Interested in applying to do a PhD with us?
We are pleased to accept PhD applications for starting in Fall 2019. Yale's application deadline is December 1.
Currently we are investigating the cognitive and emotional building blocks of human morality, including how we form impressions about others, empathize with their experiences, judge what is right vs. wrong, and make decisions that affect others as well as ourselves. We use a variety of methods in our research, including behavioral experiments in the lab and online, brain imaging, computational modeling, field experiments (studying human behavior “in the wild”, e.g. at museums and festivals like Burning Man), and “big data” analyses of social media behavior. Our research incorporates perspectives from economics, philosophy and anthropology as well as psychology and neuroscience, and we collaborate with scholars across these disciplines. To get a sense of the kind of work we do, take a look at the key publications on our lab’s website. In addition, we are particularly interested in students who are enthusiastic about the following new directions for our lab’s research:
- Narratives and moral behavior: The stories we tell ourselves and others exert a powerful organizing force on our choices. What kinds of narratives promote generosity vs. selfishness, and how?
- Moral behavior in the digital age: Is modern technology shaping our morality? If so, how?
- Relational morality: How does moral cognition vary across different kinds of social relationships? How does relational status shape our impressions of others?
- Hard problems of empathy: How can we empathize with ways of suffering that we could never experience personally?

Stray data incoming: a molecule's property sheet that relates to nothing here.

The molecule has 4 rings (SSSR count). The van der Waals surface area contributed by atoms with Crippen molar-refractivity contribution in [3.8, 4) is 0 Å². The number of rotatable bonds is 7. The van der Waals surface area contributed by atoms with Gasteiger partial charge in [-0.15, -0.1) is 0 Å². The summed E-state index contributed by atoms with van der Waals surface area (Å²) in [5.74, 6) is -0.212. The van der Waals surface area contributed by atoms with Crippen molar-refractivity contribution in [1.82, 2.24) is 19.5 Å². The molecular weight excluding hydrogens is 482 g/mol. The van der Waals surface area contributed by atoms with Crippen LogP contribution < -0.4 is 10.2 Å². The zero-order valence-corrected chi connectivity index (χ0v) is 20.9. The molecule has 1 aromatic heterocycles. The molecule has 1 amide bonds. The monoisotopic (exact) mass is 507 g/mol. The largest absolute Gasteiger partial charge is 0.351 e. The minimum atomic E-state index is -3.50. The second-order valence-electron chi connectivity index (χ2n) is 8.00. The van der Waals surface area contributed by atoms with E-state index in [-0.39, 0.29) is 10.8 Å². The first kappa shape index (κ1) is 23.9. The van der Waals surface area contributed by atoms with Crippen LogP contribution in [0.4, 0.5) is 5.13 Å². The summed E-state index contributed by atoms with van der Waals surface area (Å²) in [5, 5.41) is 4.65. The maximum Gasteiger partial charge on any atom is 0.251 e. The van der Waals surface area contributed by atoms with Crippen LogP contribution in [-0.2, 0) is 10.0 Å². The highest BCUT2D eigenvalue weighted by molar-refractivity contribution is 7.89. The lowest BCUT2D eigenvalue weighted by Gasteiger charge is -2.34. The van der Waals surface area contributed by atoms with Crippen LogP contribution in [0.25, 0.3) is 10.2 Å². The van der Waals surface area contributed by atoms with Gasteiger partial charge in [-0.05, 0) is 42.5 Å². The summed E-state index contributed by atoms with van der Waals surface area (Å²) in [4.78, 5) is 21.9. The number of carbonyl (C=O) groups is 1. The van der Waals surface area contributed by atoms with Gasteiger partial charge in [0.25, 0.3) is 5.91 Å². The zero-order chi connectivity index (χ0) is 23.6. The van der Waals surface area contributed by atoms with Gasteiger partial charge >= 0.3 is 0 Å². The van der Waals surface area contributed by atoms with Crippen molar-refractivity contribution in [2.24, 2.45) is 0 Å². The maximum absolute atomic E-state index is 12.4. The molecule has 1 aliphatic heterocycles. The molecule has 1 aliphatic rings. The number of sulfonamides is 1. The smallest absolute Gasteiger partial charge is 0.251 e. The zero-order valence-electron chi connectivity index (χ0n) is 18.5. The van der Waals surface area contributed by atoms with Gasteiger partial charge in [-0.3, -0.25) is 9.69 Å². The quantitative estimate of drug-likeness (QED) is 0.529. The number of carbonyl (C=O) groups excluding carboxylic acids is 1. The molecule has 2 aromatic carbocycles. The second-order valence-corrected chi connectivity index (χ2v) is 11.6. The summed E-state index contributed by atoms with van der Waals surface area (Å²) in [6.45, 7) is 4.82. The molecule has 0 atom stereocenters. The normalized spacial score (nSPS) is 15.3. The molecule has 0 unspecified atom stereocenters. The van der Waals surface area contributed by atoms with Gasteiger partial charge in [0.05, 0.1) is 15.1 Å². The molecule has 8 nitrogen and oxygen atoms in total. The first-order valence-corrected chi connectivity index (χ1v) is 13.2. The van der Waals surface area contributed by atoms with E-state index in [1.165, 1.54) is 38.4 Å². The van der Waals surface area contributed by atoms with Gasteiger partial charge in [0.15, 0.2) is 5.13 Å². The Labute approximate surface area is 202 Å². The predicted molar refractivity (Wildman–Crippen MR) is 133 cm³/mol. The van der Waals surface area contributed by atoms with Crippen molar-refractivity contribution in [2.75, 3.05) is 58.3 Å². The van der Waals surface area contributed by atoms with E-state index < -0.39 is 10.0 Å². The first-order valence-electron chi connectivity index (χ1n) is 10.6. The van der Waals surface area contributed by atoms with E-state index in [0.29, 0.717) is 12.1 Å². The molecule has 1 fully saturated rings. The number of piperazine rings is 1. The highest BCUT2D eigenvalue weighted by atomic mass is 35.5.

- Computational psychiatry: how is the social mind and brain impaired in personality disorders?
Yale is an ideal environment for studying these kinds of questions. In the Psychology department, we have Yarrow Dunham, Paul Bloom, Karen Wynn, Julian Jara-Ettinger and Laurie Santos working on morality and prosocial behavior from developmental and comparative perspectives; Maria Gendron and Margaret Clark studying emotions in the context of social relationships; Jenn Richeson and Jack Dovidio examining intergroup relations; Arielle Baskin-Sommers investigating antisocial behavior; and Steve Chang working on neural circuit models of social behavior. Other colleagues working on related topics include Hedy Kober, Phil Corlett, Ifat Levy and Daeyol Lee in Psychiatry; Josh Knobe and Laurie Paul in Philosophy; Jason Dana, Daylian Cain, George Newman, Michael Kraus, and Victoria Brescoll in the School of Management; and Gideon Yaffe and Tom Tyler at the School of Law.
Our department is exceptionally well equipped for training the next generation of scholars who want to apply cutting-edge methods to the study of human behavior. We are opening a brand-new research-dedicated neuroimaging center in the same building as our lab, which will be fully operational by Spring 2019. Prof Nick Turk-Browne offers training in advanced neuroimaging methods and Prof Julian Jara-Ettinger teaches a wildly popular graduate statistics course for fully reproducible data analysis in R. Our lab is committed to reproducibility and we strive to incorporate principles of open science in our research.
If you are interested in working with Dr. Crockett as your primary supervisor, please be sure to make that clear in your application, and also list any other faculty you would be interested in collaborating with. We prefer to admit students whose interests fit with at least two faculty in our department. The Crockett Lab accepts students through the Social area and the Neuroscience area. We currently have active collaborations with several other faculty, including Paul Bloom, Arielle Baskin-Sommers, Julian Jara-Ettinger, Jenn Richeson and Margaret Clark.
Yale has a very generous funding package for PhD students. However, we encourage all applicants to consider applying for an NSF Graduate Research Fellowship. Please mention in your application if you have applied for any funding.